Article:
On August 16, 2023, Village Preservation hosted Wrecking Ball: How Government Has Shaped New York’s Defining Preservation Battles, an event to launch the series. It featured a presentation by Adrian along with a conversation with Andrew Berman at the historic Jefferson Market Library (a former courthouse). The program covered some important moments of historic preservation, major figures in ensuring access to these important sites, and the future of the field.

Subscribe to Wrecking Ball on your favorite podcast carrier!


Share your thoughts with us! Join the conversation on social media; use the hashtag #WreckingBallPod!

Rediscovering History: The Lemmon Slave Case and the Traveling Exhibit

In the midst of the struggle for abolition, New Yorkers had the chance to witness an important turning point in the fight for freedom. This is the tale of the Lemmon Slave Case, a legal battle that unfolded in the 1850s, challenging the very foundations of slavery and leaving a lasting imprint on our nation’s story.

Why the Lemmon Case Matters

The Lemmon Slave Case isn’t just a story from the past; it’s a testament to the power of local laws in the fight against slavery. Imagine this: a Virginian slaveholder, Jonathan Lemmon, brought enslaved individuals into New York, only to have our state’s courts acknowledge the simple truth that these individuals should be free. This decision showed states and citizens that they could stand up against slavery, in defiance of an unjust system.

“The law of nature says that there can be no property in a slave.”
— Judge Elijah Paine, 1852

But it wasn’t just a legal victory. It lit a spark in the hearts of abolitionists. This case’s defiance of pro-slavery laws foreshadowed the Civil War and the Emancipation Proclamation that eventually ended slavery in the United States.

Bringing History to Life: The Traveling Exhibit

To honor the Lemmon Slave Case and its legacy, we embarked on an incredible journey with a traveling exhibit. This exhibit, thoughtfully presented with informative panels and a compelling video narrated by the James Earl Jones, unfolded its narrative in courthouses far and wide. From the Monroe County Hall of Justice to the Oneida County Courthouse and down to the Bronx County Courthouse, we ventured to every corner of the state, inviting everyone to delve into this essential history.

Our goal was simple yet profound: to share the story of the Lemmon Case and its historical context with communities statewide. In doing so, we hoped to inspire reflection, spark conversations, and foster a deeper understanding of the Lemmon Case’s legacy. This journey wasn’t just about history; it was about engaging with our shared past, exploring themes of justice, equality, and the ongoing pursuit of civil rights. Through the power of storytelling and firsthand experiences, we hope to unite communities in a celebration of an enduring quest for justice and equality.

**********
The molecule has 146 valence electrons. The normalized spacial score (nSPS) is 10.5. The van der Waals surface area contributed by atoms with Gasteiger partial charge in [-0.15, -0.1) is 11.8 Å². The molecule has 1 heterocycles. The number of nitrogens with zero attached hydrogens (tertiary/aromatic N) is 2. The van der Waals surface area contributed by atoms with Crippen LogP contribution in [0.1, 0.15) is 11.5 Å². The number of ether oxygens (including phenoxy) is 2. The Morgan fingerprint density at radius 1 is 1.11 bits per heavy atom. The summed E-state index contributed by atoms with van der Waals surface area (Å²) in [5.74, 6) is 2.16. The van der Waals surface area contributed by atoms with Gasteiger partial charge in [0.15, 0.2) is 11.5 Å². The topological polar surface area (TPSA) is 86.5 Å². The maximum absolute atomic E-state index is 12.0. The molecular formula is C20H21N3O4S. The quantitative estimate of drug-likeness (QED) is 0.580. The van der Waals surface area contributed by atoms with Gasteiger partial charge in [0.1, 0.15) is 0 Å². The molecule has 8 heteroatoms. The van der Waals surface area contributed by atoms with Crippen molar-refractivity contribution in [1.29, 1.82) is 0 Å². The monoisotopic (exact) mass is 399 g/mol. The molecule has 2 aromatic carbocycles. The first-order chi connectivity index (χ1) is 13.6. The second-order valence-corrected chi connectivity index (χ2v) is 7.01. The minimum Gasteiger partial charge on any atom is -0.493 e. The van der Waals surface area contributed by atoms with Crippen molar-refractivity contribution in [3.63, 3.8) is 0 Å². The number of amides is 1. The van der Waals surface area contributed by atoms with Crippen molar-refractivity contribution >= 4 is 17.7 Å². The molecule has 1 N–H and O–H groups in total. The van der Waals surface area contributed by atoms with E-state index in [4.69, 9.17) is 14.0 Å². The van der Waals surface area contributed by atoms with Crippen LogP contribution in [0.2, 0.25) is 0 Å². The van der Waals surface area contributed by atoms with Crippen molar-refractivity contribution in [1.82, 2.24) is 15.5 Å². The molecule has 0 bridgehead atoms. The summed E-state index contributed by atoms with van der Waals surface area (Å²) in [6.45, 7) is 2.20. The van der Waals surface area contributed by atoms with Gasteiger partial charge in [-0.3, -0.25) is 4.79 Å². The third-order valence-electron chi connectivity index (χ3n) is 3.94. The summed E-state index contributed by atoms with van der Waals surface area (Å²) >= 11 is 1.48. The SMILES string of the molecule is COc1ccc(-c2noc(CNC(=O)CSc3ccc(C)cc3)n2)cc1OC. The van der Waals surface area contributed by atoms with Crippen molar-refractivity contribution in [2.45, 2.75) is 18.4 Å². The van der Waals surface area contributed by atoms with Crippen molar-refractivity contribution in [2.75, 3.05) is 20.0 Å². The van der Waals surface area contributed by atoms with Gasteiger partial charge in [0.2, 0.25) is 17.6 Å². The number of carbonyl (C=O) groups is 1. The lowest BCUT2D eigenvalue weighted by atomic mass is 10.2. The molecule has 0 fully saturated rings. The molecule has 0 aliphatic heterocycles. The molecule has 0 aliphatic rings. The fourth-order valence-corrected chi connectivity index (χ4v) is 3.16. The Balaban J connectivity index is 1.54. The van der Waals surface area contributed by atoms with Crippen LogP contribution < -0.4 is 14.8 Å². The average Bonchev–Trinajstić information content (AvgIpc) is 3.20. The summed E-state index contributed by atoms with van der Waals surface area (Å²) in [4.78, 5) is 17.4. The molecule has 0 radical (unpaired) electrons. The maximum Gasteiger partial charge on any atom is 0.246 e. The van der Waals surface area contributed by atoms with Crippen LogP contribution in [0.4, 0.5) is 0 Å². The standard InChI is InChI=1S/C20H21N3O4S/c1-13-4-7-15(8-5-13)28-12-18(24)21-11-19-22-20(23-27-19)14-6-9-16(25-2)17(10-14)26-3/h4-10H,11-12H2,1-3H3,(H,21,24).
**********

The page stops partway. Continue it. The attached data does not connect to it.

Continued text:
Celebrating the Legacy: The Event

And now, we’re thrilled to invite you to a special event that celebrates the legacy of the Lemmon Slave Case and the journey of our traveling exhibit. Join us on September 7th at the New York County Courthouse Rotunda, located at 60 Centre Street, NYC, or tune in via livestream. The event begins at 6:00 PM, with a reception starting at 5:30 PM.

Learn more about our distinguished speakers — including Chief Judge Rowan D. Wilson — and register now. Together, we’ll explore the Lemmon Case’s impact, its role in the abolitionist movement, and the enduring lessons it offers.

In summary, the Lemmon Slave Case’s significance lies in its legal precedent and its impact on the abolitionist movement. As we delve into the past and uncover the lessons it holds, we are reminded that the Lemmon Slave Case isn’t just a distant historical event; it’s a testament to our enduring human spirit’s quest for justice and equality.

Executive Director Marilyn Marcus Featured on Amici Podcast

On March 23, 2023, in celebration of Women’s History Month, Society Executive Director Marilyn Marcus was featured on the court system’s Amici Podcast to discuss Judith S. Kaye, the first woman Associate and Chief Judge on the New York Court of Appeals and the Society’s founder. Podcast host John Caher and Ms. Marcus discuss Judge Kaye’s life and career, the role of the Society in celebrating women in the courts and legal profession, and how Ms. Marcus came to be the Society’s Executive Director. Listen Now!

Read the transcript!

Celebrating the Art & Architecture of the Courts

December is Art & Architecture Month, and, as a part of its mission, the Society has developed programs that celebrate art and architecture in the State’s courthouses and how art has been used to depict justice. As December rounds out the Society’s 20th anniversary year, these past programs continue to inspire and enlighten.

Understanding the Work of the NY Federal State & Tribal Courts & Indian Nations Justice Forum with Justice Mark A. Montour

Recently appointed Appellate Division Justice Mark Montour discusses his pioneering role as the first Native American jurist in NYS as well as the work a collaborative group of federal, state, and tribal nation courts and representatives in ensuring Native Americans have equal access to justice.

This is a segment from a Dispensing Justice from a Distance Series Interview from March 24, 2021. Watch the full interview here: https://history.nycourts.gov/about_period/dispensing-justice-montour/

Watch Now!

Product added to cart

No products in the cart.